But, you think, at least you work for an ethical company that chooses to act in a socially responsible manner. You can always feel good about that. Apart from that your employer now has much less cash in the bank so cuts back dramatically on non-core activity, such as its outreach, education and CSR programs. Your friend’s employer has increased all of their CSR, giving more back into the community, to support some social programs that the government austerity measures have axed. Your company’s extra tax paid for a little slice of Trident missile. You feel less worthy about that.

Your friend also likes being ethical and generously donated a large portion of their bonus to charity. You have had to cut back on your charity donations, because fuel has gone up, inflation is rife and frankly, bread is more important than roses. You really would love to help some worthwhile causes, but not this year. This year you’ll have to turn a blind eye & hope your need to heat the house doesn’t cost someone else too much. There’s always next year. Let’s hope that the government is spending that extra tax wisely on things that matter, like A&E departments.

Times are tough. People would love to vote with their money and shop ethically, but in these austerity years people are trimming back. They used to value the ethics of a brand but to be honest simply can’t always afford to do that any more. Instead, they buy the product from your friend’s firm, which because it pays only the legally required amount of tax, can afford to be a little bit cheaper than your company, but still maintain its bottom line. So your sales start falling. It doesn’t matter how hard you work, you’re just not as competitive.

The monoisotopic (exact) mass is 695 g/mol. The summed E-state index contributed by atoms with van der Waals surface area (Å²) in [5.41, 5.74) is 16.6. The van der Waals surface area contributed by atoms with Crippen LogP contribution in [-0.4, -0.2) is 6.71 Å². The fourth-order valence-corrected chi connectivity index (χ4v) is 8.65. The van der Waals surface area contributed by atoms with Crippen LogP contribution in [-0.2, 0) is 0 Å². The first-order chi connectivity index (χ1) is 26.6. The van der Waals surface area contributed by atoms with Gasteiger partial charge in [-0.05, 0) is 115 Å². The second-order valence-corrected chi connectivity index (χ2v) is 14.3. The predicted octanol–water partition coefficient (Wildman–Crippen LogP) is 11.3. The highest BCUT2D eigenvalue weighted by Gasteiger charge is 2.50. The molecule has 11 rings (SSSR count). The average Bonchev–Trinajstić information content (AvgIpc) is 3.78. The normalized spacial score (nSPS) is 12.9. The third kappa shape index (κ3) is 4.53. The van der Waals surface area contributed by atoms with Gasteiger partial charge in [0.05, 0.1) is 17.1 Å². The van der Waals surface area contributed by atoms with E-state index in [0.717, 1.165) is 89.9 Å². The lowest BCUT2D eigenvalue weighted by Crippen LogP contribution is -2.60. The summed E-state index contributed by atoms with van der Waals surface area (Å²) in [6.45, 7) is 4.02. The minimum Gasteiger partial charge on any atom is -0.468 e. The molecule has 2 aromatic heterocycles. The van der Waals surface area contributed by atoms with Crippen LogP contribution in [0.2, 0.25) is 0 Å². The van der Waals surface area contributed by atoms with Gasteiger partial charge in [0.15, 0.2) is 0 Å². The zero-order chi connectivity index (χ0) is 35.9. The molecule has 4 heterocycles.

If you even still have a job, that is.

In the mean time, politicians remain ignorant of the real-life effect that their proselytising has and continue to pass judgement on companies that follow the letter of the law, putting pressure on consumer focussed brands to pay more tax than they need to, making large employers uncompetitive.

But your employer was never doing anything wrong; and nor now is your friend’s employer. As the old adage goes, tax evasion is when you do something wrong; tax avoidance is when the government does something wrong.

Rather than change the law and maintain a level playing field between your employer and that of your friend, the politicians remain ignorant of the real-life effect that their words have and continue to pass public judgement on companies that follow the letter of the law, putting pressure on companies that are scared of the negative headlines to pay more tax than they need to. It is a hell of a lot easier for a politician or a hack to pick on the easy target than try to understand real tax law. Tax law is complex. Let’s just churn out sound bites about big brands. let mob justice rule, rather than do any hard work fixing the system.